Last year, Eric and I went to New Mexico for a long weekend. This was at the end of summer, when the roadsides are lined with vendors selling long ristras of dried, red hatch chiles. At some point I’ll write about the awesomeness of New Mexico itself, but for now I’ll just tell you that New Mexico is famous for the hatch chile, so of course I had to have some. It was my only souvenir, which I ate long, long ago.
I had been using these chiles to make a gazillion different sauces, but this night I used the sauce as a marinade for some local, organically-raised ground pork. We have a great Mexican grocer about 4 blocks from my apartment where I can always pick up fresh, ripe avocados and a plethora of Mexican cheeses. If you don’t have the luxury of a local Mexican grocer, any other light, fresh cheese would taste nice also.
1 lb ground pork
6 dried, red New Mexico chiles
1/2 tsp ground cumin
1/4 tsp Mexican oregano
1/2 tsp garlic powder
1/4 tsp cayenne pepper (or to taste)
1 fresh jalapeno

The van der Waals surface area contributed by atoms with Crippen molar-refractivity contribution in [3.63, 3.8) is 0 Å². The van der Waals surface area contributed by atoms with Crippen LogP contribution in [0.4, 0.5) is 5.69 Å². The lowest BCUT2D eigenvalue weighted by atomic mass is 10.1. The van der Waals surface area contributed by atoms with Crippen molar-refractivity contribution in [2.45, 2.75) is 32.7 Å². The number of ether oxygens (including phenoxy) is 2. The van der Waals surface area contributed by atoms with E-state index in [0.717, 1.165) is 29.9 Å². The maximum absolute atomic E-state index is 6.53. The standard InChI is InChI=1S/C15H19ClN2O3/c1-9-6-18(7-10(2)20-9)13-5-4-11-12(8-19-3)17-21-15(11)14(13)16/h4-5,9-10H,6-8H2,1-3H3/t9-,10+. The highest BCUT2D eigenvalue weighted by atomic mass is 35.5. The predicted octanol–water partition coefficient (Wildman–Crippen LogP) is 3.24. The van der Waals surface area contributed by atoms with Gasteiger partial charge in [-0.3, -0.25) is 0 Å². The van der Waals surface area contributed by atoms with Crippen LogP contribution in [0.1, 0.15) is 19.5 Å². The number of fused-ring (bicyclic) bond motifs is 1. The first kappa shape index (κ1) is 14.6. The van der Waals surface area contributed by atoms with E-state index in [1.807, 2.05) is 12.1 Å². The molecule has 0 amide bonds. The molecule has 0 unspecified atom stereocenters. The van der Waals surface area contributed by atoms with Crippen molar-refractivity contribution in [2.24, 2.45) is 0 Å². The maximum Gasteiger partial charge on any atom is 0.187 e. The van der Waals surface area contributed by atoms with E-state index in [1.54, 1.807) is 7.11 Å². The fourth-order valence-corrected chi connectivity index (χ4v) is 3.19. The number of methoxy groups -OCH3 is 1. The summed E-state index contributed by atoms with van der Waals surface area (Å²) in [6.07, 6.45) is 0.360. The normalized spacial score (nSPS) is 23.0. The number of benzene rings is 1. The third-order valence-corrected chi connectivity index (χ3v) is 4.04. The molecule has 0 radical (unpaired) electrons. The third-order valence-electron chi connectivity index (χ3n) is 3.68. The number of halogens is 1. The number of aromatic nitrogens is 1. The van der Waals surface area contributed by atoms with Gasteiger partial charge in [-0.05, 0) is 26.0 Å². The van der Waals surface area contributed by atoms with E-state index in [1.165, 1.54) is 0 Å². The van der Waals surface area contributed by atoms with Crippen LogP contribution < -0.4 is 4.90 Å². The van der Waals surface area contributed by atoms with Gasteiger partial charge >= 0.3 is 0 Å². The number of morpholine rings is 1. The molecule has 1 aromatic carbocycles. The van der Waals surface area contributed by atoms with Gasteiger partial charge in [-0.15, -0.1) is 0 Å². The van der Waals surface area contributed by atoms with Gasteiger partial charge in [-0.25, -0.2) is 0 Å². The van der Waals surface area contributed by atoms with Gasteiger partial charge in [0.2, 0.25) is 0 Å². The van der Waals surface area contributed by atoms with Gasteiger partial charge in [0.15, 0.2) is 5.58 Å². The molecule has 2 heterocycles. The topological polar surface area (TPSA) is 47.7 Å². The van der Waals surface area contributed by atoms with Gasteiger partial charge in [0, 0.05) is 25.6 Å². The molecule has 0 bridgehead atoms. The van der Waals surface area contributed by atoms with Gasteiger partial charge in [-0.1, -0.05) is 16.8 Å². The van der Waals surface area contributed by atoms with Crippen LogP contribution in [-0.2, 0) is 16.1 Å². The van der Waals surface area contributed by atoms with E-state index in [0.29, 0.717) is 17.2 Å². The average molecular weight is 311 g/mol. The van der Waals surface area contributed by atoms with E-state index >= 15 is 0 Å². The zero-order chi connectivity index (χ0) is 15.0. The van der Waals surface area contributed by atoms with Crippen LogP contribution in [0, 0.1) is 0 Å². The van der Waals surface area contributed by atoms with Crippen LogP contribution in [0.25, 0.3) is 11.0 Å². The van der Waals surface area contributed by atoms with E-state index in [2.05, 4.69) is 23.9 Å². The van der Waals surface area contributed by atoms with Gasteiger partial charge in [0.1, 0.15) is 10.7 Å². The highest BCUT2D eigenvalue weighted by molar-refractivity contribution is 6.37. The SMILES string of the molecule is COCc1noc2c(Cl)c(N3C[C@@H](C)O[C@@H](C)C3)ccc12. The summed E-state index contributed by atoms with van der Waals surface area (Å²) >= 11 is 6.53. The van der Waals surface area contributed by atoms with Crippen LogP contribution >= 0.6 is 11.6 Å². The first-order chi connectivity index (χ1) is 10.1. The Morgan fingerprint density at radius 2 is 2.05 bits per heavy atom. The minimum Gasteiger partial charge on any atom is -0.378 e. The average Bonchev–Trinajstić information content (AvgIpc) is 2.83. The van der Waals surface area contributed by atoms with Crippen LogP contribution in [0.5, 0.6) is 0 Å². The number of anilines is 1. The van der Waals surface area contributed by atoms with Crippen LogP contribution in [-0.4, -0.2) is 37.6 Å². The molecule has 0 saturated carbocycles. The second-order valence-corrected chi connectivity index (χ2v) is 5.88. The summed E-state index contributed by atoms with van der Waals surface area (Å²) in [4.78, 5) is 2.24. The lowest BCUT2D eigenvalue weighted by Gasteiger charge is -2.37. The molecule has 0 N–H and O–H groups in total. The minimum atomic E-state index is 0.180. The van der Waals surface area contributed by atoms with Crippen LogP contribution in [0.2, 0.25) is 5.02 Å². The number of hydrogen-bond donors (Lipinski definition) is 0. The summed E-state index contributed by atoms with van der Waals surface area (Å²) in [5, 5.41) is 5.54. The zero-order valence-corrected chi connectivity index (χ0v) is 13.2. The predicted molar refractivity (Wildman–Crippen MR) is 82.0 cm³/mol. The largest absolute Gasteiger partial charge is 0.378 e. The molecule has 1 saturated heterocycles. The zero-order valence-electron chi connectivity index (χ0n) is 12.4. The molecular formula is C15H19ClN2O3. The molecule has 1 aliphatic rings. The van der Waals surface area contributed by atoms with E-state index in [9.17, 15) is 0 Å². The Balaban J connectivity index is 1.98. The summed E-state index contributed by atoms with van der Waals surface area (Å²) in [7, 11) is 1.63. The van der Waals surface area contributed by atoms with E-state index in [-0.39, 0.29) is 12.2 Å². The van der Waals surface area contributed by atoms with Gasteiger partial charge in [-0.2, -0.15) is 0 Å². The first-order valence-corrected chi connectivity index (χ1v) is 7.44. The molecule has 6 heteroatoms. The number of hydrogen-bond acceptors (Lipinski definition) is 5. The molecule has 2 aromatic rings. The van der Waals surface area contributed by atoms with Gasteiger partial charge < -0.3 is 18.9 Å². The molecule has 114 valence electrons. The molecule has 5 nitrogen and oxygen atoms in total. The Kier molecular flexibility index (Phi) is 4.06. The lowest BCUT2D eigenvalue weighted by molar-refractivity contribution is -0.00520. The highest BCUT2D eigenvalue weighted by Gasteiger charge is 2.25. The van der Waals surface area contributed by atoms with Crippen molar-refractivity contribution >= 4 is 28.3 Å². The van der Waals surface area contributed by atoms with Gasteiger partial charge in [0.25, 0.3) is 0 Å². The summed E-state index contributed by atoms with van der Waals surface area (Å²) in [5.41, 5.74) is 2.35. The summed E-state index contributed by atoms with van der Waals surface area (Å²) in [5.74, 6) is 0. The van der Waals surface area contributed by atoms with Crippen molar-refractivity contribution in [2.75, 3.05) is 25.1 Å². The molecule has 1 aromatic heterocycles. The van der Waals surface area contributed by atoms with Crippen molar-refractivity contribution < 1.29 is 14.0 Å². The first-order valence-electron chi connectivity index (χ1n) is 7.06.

salt and pepper
Boil the chiles in water until re-hydrated, about 5-10 minutes. When hydrated, de-seed them and place in a food processor with all the spices, the de-ribbed and de-seeded jalapeno, and some of the leftover water. Process to a fine puree. Combine the puree with the ground pork and let it marinate in the fridge for at least an hour – longer is better.
2 ripe avocados
1 head garlic
1/2 white onion, finely chopped
big bunch of cilantro, roughly chopped (or finely, if you prefer)
juice of 1 lime
salt and pepper
This seemed to go faster than the traditional oven route, and it was easier to get the garlic out of the wrapper. From here, just mash all the ingredients together. If you make this ahead of time – which is great because it lets the flavors meld – be sure to place a layer of plastic wrap right on top of the guac to prevent it from browning.
Cotija cheese, to taste
guacamole, to taste
chopped spinach (I need to sneak my greens in somewhere!)
Cook the pork in a pan. This can be tricky since the chiles dye the pork bright red; thus, it is hard to tell when the pork is done. I basically added a cup of leftover chile water and simmered it until the water was gone. If you have a gas stove, turn on one of the flames and place the tortillas, one by one, over the flame. Fire each side for a few seconds, turning them using tongs. To assemble, layer the pork, guac, cotija cheese, and spinach on top of the corn tortilla.